Elon Musk is used to making headlines. In fact, he seems to relish them. In late May, the 39-year-old Silicon Valley entrepreneur stood alongside Gov. Arnold Schwarzenegger and Toyota Motors CEO Akio Toyoda and inked a deal to purchase a mothballed California auto plant for Tesla, his electric sports car company.
Two weeks later, he was in Florida, watching a Falcon 9 rocket, made by another one of his firms, SpaceX, blast off on its maiden voyage to orbit, and a potentially lucrative future hauling freight and astronauts to the International Space Station. On June 29, he and his 24-year-old fiancée, British actress Talulah Riley, toothily rang the bell to open trading on the New York Stock Exchange, as Tesla became the first automobile maker to go public in the U.S. since Ford in 1956.
Small wonder that director Jon Favreau and his star Robert Downey Jr. have hailed Musk—a dot-com millionaire by his mid-20s, philanthropist, and occasional Hollywood producer to boot—as the real-life inspiration for their portrayal of swashbuckling high-tech tycoon Tony Stark in the Iron Man movies. (“A Renaissance man in an era that needs them,” says Favreau, who gave Musk a cameo playing himself in the latest film.) But the guy who used to tool around Palo Alto in a $1.5-million (all ﬁgures U.S. dollars) gull-winged McLaren F1—only 64 ever made, top speed 372 km/h—is finding the spotlight a little too bright lately, thanks to a divorce battle, pesky reporters, and a novelist ex with her own blog and a full commitment to the life examined.
“Given the choice, I’d rather stick a fork in my hand than write about my personal life. Unfortunately, it seems that I don’t have any other option,” Musk wrote in an open letter on the Huffington Post website earlier this month. “Several awful things have been widely reported that are simply false, but a falsehood uncorrected may as well be the truth.”
The lengthy rant took the New York Times to task for suggesting he “ran off with an actress,” leaving his wife of eight years and five young boys behind. (Musk shares custody of the twins and triplets conceived through in vitro fertilization. And says he met Riley, who now studies astrophysics in her spare time, and wears an amethyst and diamond ring the “size of Cape Canaveral,” according to one British paper, in a London club a couple of weeks after his 2008 separation.) It also attacks a writer for VentureBeat, a high-tech website that has been critical of Tesla, as “Silicon Valley’s Jayson Blair.” The majority of the exegesis, however, was dedicated to the theme that his ex, Justine Musk—or Jennifer Wilson as she was known in her hometown of Peterborough, Ont.—is trying to take him to the cleaners. “The legal and accounting bills for the divorce total four million dollars so far,” wrote Musk. “Apart from the $170k average monthly legal bill, the rest of my living expenses are mostly nanny salaries and supporting Justine’s household.” A contribution, he says, that includes $20,000 a month for clothing, shoes and other “discretionary items.”
While Musk remains a very rich man on paper—his shares in the car company alone are estimated to be worth more than $500 million—he claims his current fiscal reality is far different. After Tesla, which has experienced its share of production delays and has never turned a profit, nearly went bankrupt in late 2007, he plunged virtually all his money into the firm. And as the legal costs for the divorce mounted (under California law he is paying his ex’s bills, too), he has been forced to take emergency loans from friends to make ends meet. “Relative to others with a similar net worth, I don’t spend much money on personal matters. I own no homes (not even my residence at this point), yachts, or expensive artwork. My clothes are mostly jeans and T-shirts and I almost never take vacations, apart from kid-related travel,” Musk wrote.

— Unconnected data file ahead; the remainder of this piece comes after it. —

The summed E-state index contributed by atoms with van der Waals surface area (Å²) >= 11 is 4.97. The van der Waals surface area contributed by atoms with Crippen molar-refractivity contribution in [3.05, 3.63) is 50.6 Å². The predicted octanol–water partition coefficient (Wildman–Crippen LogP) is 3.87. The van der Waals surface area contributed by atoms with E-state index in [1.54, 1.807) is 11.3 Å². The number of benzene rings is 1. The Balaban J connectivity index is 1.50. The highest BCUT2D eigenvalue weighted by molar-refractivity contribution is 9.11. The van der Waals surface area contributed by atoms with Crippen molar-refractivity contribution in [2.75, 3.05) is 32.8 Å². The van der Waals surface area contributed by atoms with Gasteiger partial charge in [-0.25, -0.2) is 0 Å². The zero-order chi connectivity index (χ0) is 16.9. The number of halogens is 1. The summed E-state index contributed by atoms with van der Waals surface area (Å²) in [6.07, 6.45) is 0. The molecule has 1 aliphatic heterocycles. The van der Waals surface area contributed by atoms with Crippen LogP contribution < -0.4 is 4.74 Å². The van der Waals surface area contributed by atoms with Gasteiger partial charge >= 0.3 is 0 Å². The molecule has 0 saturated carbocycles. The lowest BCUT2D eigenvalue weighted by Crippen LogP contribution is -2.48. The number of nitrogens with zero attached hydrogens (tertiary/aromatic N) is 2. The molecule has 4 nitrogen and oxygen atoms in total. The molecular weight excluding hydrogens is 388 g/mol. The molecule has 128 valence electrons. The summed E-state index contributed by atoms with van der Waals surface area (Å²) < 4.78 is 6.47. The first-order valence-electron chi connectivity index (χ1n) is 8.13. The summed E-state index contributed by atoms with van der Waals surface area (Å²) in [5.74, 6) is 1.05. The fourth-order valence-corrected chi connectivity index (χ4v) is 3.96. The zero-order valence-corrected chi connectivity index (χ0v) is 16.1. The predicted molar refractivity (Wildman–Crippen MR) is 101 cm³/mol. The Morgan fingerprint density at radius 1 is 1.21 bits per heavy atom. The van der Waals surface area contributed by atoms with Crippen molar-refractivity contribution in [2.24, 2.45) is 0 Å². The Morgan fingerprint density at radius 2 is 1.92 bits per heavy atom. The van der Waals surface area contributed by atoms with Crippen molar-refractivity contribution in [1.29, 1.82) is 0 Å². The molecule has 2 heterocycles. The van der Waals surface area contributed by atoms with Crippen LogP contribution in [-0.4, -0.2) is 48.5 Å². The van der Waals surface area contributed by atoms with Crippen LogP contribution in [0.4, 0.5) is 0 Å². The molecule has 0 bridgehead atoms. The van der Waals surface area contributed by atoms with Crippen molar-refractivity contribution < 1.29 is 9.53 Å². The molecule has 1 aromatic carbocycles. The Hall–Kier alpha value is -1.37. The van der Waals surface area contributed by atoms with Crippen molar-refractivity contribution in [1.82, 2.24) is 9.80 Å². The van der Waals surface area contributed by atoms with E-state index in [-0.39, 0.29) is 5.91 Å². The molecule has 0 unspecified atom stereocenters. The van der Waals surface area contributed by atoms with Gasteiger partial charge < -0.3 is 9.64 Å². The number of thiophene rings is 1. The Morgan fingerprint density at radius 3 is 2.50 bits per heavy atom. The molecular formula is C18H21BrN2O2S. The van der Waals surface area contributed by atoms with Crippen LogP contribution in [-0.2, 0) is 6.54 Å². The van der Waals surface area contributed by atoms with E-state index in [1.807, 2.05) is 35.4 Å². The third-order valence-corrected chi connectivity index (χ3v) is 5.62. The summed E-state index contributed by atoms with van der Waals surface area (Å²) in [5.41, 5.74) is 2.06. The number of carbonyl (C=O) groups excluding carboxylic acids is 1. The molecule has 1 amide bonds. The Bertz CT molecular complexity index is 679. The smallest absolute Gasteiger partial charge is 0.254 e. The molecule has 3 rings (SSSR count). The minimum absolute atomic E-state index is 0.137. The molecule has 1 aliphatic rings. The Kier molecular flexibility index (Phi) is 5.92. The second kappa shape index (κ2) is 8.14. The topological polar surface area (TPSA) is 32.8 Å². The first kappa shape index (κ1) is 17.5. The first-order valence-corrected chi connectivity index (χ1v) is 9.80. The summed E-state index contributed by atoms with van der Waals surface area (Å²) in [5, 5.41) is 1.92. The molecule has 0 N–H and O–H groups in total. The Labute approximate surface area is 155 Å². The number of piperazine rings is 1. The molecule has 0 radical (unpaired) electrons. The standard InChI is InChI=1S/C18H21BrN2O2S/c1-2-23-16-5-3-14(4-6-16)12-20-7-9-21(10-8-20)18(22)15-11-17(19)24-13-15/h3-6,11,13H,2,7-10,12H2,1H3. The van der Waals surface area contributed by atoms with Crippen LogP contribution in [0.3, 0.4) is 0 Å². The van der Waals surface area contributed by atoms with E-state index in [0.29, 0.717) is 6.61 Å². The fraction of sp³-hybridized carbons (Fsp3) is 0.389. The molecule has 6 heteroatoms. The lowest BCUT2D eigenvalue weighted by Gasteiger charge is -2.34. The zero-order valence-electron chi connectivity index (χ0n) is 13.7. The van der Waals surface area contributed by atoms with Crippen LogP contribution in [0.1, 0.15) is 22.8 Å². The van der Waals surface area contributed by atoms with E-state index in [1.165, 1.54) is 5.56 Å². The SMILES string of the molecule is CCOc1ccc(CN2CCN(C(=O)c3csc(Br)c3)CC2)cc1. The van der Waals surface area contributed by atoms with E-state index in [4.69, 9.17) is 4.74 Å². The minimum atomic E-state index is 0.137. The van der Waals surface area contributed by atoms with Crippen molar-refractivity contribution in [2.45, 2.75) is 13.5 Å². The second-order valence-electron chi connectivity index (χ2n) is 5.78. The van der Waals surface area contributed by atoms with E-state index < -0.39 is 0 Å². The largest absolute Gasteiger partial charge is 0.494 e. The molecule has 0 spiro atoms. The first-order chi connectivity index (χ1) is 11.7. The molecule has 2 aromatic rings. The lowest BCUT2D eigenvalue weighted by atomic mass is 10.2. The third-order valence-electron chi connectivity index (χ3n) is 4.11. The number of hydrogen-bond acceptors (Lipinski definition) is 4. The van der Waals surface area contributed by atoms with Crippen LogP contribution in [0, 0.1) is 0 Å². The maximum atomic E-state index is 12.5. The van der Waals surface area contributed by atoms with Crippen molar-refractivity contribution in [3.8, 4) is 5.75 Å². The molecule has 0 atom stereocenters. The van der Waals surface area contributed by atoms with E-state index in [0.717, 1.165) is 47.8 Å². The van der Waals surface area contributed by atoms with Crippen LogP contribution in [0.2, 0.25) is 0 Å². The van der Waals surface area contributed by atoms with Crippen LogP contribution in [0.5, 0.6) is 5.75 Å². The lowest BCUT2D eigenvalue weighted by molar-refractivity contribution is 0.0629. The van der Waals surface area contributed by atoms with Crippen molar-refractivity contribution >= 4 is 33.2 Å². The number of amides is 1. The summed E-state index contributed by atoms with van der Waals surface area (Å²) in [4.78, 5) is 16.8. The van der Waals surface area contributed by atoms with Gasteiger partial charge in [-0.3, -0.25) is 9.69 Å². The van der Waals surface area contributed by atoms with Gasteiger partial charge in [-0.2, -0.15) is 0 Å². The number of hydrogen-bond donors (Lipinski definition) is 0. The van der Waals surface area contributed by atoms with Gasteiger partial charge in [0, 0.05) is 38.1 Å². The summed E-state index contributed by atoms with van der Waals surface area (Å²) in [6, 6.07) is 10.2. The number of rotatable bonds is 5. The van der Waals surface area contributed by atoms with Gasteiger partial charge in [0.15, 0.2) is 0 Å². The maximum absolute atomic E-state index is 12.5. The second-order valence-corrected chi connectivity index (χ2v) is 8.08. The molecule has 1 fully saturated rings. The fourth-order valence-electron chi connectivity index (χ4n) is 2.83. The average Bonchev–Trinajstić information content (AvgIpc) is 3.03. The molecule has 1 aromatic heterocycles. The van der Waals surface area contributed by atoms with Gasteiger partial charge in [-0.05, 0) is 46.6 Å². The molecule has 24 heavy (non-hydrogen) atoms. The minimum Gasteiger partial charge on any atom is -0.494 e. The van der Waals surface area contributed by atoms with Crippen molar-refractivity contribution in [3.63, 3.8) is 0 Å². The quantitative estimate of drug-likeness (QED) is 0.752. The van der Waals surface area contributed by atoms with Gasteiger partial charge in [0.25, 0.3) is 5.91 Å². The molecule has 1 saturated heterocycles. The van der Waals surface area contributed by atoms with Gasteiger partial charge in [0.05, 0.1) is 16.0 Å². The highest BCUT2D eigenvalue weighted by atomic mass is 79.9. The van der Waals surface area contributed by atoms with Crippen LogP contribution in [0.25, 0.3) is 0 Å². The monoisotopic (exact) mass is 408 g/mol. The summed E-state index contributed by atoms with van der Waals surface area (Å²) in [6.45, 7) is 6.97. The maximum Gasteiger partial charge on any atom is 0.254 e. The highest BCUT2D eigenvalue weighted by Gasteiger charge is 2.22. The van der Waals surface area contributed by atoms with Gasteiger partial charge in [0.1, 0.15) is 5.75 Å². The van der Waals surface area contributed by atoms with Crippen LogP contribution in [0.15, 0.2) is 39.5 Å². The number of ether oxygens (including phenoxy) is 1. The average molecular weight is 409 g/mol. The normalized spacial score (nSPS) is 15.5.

Justine, who has penned three post-apocalyptic, vampire-fantasy books—Lord of Bones, the most recent, ranks 442,980 on Amazon’s bestseller list—fired back with a post on her blog Love, Soul and Vision: Notes from a novelist’s life in L.A. “What I thought was interesting . . . was how he, unwittingly or not, invoked the age-old ‘madonna-whore’ complex,” the 37-year-old wrote. “By saying that he is ‘correcting the record’ about our divorce, by putting himself forward as the final and real authority on the situation, he is also defining a certain kind of reality in which his fiancée and I get slotted into our ‘proper’ places. And I must roll my eyes.” Far from a gold digger, she says she only wants a fair settlement from an ex who “works like a demon and deserves his success and his wealth.”
It’s an odd denouement for the pair who met as Queen’s undergrads. Elon, who was born in South Africa, emigrated to Canada at age 17 in 1989—his mother is originally from Regina—to avoid compulsory service in the then-apartheid state’s military. After working on a cousin’s grain farm near Swift Current, Sask., then in a B.C. sawmill cleaning out boilers, he chose a university in a time-honoured male fashion. “I visited Waterloo and there just weren’t a lot of girls. I figured there were a lot of chicks at Queen’s, so I’m going there,” Musk told the Toronto Star in 2009.
Elon transferred to the University of Pennsylvania in Philadelphia after second year, to pursue degrees in business and physics, but the relationship continued. When he moved on to Stanford in 1995, for his grad work—dropping out after two days and forming Zip2, a Web company that was sold four years later to AltaVista for more than $300 million—Justine came too, sharing an apartment that doubled as staff flophouse and corporate headquarters. The pair married in 2000, shortly after Elon founded X.com, a company that became PayPal, and was acquired by Ebay in a $1.5-billion stock swap in 2002. (Musk pocketed more than $170 million in the two deals.)
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